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Syria complains to U.N. about Israeli airstrike

  • Story Highlights
  • NEW: Syria calls incursion a "breach of airspace" in letter to U.N.
  • Israeli airstrike last week may have targeted weapons stores, sources tell CNN
  • Operation may also have involved ground forces, U.S. and regional sources say
  • Israel Defense Forces has made no comment
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(CNN) -- Syria accused Israel of a "flagrant violation" of its obligations when it carried out an airstrike inside the country last week, according to a copy of a letter released Tuesday.

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Israeli soldiers deployed in the Golan Heights look toward Syria on September 7.

Syria called the incursion a "breach of airspace of the Syrian Arab Republic" and said "it is not the first time Israel has violated" Syrian airspace, the letter to U.N. Secretary-General Ban Ki-moon read.

It also accused the international community of ignoring Israeli actions.

Earlier, a U.N. spokeswoman said Syria had not requested a meeting of the Security Council.

Meanwhile, France -- the current president of the Security Council -- said it had received no letter from Syria.

Last week, Syria reported that its aircraft fired on Israeli "enemy aircraft" that flew into northern Syria early Thursday.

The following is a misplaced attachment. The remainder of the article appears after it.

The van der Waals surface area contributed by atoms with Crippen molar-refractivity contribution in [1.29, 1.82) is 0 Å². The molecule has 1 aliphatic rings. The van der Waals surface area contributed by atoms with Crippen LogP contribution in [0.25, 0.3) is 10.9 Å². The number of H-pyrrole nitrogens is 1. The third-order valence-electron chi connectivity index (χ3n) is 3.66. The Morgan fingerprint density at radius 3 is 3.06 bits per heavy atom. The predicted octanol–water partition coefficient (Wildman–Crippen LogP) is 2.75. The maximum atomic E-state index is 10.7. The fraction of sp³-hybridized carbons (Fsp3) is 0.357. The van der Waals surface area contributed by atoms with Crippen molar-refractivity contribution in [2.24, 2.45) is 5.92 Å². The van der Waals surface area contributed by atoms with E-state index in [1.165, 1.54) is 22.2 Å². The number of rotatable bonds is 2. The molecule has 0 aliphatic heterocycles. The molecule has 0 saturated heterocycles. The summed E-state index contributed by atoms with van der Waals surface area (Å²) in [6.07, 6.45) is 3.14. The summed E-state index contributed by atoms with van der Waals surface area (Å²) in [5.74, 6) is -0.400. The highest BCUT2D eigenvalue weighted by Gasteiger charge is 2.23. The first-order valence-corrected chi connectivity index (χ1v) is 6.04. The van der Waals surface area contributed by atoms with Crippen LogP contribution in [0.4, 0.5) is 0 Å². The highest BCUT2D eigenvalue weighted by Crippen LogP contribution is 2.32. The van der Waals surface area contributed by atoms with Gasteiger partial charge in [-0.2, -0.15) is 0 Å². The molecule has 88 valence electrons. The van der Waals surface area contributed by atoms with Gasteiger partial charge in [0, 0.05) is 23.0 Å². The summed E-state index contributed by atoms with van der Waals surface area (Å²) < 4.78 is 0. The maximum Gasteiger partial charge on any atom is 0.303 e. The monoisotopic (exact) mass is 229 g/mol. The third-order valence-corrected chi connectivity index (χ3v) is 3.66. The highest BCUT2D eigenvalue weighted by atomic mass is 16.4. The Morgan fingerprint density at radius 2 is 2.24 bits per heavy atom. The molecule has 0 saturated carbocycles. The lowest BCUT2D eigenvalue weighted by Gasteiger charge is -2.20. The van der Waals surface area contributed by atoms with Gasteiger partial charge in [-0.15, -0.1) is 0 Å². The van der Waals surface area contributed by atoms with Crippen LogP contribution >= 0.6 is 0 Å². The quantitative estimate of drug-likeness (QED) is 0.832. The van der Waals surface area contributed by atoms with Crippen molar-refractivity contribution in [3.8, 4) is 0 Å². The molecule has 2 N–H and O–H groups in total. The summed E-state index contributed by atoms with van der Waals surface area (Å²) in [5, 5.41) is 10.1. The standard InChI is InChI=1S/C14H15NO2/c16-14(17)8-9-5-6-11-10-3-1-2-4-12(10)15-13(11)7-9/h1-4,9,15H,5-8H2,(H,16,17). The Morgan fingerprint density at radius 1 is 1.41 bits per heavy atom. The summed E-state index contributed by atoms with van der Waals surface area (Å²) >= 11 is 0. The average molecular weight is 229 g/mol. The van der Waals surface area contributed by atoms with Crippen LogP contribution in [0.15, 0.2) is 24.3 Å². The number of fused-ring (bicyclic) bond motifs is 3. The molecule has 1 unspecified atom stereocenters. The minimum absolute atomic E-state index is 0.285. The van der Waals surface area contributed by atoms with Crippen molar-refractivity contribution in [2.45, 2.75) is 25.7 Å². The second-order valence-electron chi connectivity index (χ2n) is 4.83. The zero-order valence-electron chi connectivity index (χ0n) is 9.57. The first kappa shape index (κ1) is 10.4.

The airstrike may have targeted weapons that were destined for Hezbollah militants, according to sources in the region and in the United States. Video Watch a report on the airstrike »

The Israel Defense Forces had no comment on the report, and have refused to comment further on the new revelations.

But the sources told CNN the military operation, which happened Wednesday into Thursday, may have also involved Israeli ground forces who directed the airstrike, which "left a big hole in the desert" in Syria.

The strike may have targeted Hezbollah weapons coming into Syria or transiting through the country from Iran -- a pattern that, over the past three or four years, has occurred without any retaliation or other action taken against it -- the sources said.

The Israeli government is very happy with the success of the operation, the sources said.

Sources in the U.S. government and military confirmed to CNN's Barbara Starr that the airstrike did happen, and that they are happy to have Israel carry the message to both Syria and Iran that they can get in and out and strike when necessary.

Right now, diplomats in the region are trying to ensure the incident does not escalate.

The European Union's foreign policy chief, Javier Solana, is serving as a conduit between Israeli and Syrian foreign ministers, urging both sides to allow cooler heads to prevail, Solana's office said.

Syrian Foreign Minister Walid al-Moualem and other Syrian officials have been putting out their version of events. The Syrian government said Israeli bombs were dropped on its territory and fuel tanks from Israeli jets were dropped on the Turkish side of the border.

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Al-Moualem was in the Turkish capital, Ankara, on Monday protesting this action and trying to get Turkey to support its desire to take Israel to the Security Council for the airstrike.

Israel fought a war with Hezbollah guerrillas in southern Lebanon last year after Hezbollah captured two Israeli soldiers, who are still being held. E-mail to a friend E-mail to a friend

CNN Chief International Correspondent Christiane Amanpour and U.N. Correspondent Richard Roth contributed to this report.

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